After getting myself fired as a music biz PR guy, I finally escaped to the north in 1976 and began a long tenure in the coastal city of Santa Cruz, between the redwood-covered hills and the rocky shoreline along the Pacific.  North of Monterey and south of San Francisco, it was a sleepy fishing town until the university and the hippies arrived in the mid 1960s. I lived in both cabins and houses in the mountains where hippies and rock bands (my friend Peter managed one of them) dwelt in communes, as well as down in the flats of the town where the 1989 Loma Prieta earthquake disturbed the tranquility of the Victorian neighborhoods.  To make ends meet, I wrote and edited a local newspaper, handled art direction and circulation for a music magazine by commuting over the hill to Cupertino, and managed a database of alumni for the University of California's Santa Cruz campus. At UCSC my dormant curiosity about, well, everything, was aroused and I returned to study, lifting my head from books only after I'd received BA, MA, and finally a Ph.D. degree in the new century.

Ancient redwood trees
Santa Cruz is smallish, with a population now of about 60,000, three-quarters of whom are white.  It began in 1791 as one of the string of Spanish missions to spread religion by the book and the sword (a horribly large number of native Americans died from their ill treatment by the Europeans).   The city was incorporated in 1866 with an economy based on agriculture, lumber, gunpowder and lime (necessary for construction).  The first state park, established by middle class anti-logging activists in the early 1900s (my Ph.D. thesis), was at Big Basin.   Most of the Mexican immigrants, legal and not, currently live in Watsonville in the south county.  It earned the name "Surf City" (contested by Huntington Beach in the south) for the big waves at Steamer Lane next to the lighthouse.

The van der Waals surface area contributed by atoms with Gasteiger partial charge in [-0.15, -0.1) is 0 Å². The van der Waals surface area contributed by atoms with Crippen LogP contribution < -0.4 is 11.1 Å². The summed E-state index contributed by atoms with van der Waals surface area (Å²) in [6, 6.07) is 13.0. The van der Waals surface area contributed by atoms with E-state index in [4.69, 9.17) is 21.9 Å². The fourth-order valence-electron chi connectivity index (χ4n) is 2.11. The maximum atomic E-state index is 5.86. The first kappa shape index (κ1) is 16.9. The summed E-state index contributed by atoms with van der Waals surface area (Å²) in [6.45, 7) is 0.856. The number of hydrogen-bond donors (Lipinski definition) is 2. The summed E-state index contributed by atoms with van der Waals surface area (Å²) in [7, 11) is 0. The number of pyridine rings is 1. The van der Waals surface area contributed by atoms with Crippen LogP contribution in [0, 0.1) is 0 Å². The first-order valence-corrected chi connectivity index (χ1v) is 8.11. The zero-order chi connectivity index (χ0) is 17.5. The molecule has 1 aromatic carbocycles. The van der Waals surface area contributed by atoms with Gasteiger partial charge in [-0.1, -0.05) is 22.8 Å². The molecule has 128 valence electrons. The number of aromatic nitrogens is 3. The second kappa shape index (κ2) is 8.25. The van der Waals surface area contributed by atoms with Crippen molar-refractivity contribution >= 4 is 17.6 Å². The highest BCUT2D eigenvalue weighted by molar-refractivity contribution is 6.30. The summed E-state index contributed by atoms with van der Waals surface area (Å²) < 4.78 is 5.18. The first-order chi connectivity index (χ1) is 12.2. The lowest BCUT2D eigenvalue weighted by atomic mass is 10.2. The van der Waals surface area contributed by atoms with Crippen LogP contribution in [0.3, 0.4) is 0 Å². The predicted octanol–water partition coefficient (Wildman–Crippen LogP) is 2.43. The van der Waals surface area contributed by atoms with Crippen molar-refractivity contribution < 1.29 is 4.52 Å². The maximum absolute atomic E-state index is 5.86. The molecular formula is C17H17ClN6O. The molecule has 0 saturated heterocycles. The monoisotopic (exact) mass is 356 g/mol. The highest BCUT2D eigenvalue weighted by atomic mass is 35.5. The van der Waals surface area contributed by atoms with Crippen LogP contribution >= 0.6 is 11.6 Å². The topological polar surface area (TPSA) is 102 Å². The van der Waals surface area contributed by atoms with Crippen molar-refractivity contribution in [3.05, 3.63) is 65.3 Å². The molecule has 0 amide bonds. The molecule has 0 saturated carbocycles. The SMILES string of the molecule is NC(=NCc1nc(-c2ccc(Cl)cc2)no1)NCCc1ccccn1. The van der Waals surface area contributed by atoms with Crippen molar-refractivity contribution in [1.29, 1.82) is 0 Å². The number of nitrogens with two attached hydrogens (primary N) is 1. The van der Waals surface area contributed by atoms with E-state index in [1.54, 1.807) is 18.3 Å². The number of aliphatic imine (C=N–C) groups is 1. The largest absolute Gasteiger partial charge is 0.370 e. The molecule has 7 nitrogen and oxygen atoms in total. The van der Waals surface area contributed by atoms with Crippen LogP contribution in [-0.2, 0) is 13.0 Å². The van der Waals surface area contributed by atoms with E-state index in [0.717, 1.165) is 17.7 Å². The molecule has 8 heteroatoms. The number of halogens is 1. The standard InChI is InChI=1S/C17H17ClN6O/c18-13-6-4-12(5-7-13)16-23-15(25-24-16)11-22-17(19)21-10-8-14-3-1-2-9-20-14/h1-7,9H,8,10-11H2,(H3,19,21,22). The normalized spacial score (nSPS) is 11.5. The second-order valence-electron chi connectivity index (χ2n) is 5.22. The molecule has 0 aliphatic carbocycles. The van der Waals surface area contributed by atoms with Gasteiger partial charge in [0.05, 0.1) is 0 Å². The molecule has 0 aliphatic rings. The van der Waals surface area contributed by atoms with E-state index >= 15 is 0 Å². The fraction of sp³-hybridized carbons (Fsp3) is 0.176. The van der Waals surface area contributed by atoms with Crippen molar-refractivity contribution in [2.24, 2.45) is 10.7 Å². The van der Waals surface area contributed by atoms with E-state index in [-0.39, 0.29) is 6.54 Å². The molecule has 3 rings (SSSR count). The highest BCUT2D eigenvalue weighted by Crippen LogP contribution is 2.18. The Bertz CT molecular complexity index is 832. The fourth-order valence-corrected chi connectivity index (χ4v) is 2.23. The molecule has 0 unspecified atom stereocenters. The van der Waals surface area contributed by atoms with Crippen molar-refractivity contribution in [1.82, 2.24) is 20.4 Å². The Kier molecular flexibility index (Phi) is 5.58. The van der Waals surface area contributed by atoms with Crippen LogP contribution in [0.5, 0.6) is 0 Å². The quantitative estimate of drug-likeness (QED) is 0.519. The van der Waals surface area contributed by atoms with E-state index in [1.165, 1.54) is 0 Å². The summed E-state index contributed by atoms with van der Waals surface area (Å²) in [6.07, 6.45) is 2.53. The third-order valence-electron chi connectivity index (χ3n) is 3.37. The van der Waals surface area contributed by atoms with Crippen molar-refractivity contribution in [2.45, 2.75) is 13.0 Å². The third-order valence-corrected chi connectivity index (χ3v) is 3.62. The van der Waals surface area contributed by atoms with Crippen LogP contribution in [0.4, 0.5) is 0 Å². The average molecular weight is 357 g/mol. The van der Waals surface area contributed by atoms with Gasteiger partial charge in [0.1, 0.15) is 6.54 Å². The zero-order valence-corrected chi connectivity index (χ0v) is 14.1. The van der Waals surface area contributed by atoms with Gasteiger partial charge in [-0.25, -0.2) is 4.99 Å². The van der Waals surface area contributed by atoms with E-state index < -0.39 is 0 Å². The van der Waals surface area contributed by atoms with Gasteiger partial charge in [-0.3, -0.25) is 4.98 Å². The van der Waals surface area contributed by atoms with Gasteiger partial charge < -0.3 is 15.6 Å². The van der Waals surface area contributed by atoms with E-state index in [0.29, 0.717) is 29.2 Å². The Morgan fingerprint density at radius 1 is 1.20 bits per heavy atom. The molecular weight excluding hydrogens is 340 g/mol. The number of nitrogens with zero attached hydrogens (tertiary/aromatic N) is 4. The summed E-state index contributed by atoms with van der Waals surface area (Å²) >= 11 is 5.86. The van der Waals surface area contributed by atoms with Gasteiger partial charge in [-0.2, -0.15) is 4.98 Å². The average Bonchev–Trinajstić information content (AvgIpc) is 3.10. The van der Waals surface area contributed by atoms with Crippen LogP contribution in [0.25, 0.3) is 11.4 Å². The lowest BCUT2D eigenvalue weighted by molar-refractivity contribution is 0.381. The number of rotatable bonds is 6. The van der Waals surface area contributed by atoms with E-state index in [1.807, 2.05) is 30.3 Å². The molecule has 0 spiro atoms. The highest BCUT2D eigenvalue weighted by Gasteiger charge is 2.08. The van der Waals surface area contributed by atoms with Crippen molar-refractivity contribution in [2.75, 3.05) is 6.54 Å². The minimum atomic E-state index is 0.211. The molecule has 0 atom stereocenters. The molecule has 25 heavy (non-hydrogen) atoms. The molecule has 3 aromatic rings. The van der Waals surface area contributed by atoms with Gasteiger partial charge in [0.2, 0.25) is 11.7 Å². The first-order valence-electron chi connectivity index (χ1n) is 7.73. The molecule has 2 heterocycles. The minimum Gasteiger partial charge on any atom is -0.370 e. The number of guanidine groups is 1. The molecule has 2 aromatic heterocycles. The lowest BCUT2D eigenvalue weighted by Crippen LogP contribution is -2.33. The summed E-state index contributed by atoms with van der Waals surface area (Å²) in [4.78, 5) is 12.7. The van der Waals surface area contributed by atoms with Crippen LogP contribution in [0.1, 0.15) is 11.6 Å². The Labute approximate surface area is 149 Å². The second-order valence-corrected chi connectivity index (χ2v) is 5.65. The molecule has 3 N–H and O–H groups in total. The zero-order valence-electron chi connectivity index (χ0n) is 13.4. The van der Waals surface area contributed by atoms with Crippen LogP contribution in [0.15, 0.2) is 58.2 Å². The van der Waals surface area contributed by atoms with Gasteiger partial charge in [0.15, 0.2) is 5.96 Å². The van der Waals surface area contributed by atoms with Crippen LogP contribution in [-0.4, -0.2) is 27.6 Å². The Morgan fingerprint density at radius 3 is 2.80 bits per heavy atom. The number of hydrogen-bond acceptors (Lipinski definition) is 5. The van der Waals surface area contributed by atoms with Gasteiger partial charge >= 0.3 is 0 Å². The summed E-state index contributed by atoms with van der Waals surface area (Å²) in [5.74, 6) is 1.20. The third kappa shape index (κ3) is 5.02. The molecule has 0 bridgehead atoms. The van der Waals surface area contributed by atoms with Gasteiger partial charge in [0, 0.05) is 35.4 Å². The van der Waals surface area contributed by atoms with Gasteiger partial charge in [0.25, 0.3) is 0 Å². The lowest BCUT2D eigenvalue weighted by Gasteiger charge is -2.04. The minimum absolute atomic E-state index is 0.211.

Everyday Dharma
My wife and I raised two kids in the notoriously liberal and free-thinking place and time (Santa Cruz had a Marxist mayor for many years who also taught at the university).  I researched the redwoods and park history for my doctoral thesis, became a Catholic at Holy Cross, and meditated with the Everyday Dharma Sangha down the street. After I began traveling for community college Spanish classes (Mexico, Argentina) and to build houses with Habitat for Humanity in Guatemala, I also helped start an ecumenical spiritual group based on the teachings of Fr. Bede Griffiths who established an ashram for Christians and Hindus in Tamil Nadu, India.  I grew wings in northern California that hadn't yet sprouted during my years in the south.

Sunset along West Cliff
This has become more about my journey than about the landscape that supported and inspired it.  The central coast is incredibly beautiful and many times I drove along the ocean south to Big Sur (where I stayed at the Catholic monastery) or north up to San Francisco.  I sunned, burned and tanned in summers (when the ever-present fog had lifted) on the many gorgeous beaches where the sand is hot but the water too cold usually to swim.  In the hills around the city I hiked alone or with friends through the redwood and fir forests.  Most of the San Lorenzo Valley was clear-cut to rebuild San Francisco after the 1916 earthquake but by the 21st century much had grown back.  During my last and perhaps final visit (the high airfares) in 2010 I tried to hit most of the hot spots I remembered. The downtown area has evolved from the sleepy main street that I saw in 1966 to a cosmopolitan pedestrian mall with trendy shops and restaurants, perhaps too fashionable now for my tastes.

Where I used to teach
And yet...30 years is a long time to spend in a place and I sunk deep roots.  My memories of friends and familiar environments, in the town and up in the mountains, remain strong.  I left to become an expat in Thailand for reasons too numerous to list here, but it was never a rejection of the place that sustained me for so long.  I commune with friends on Facebook and follow news stories like the recent student strike over rising tuition fees that closed down the university for several days.  I left a good chunk of my heart back in California.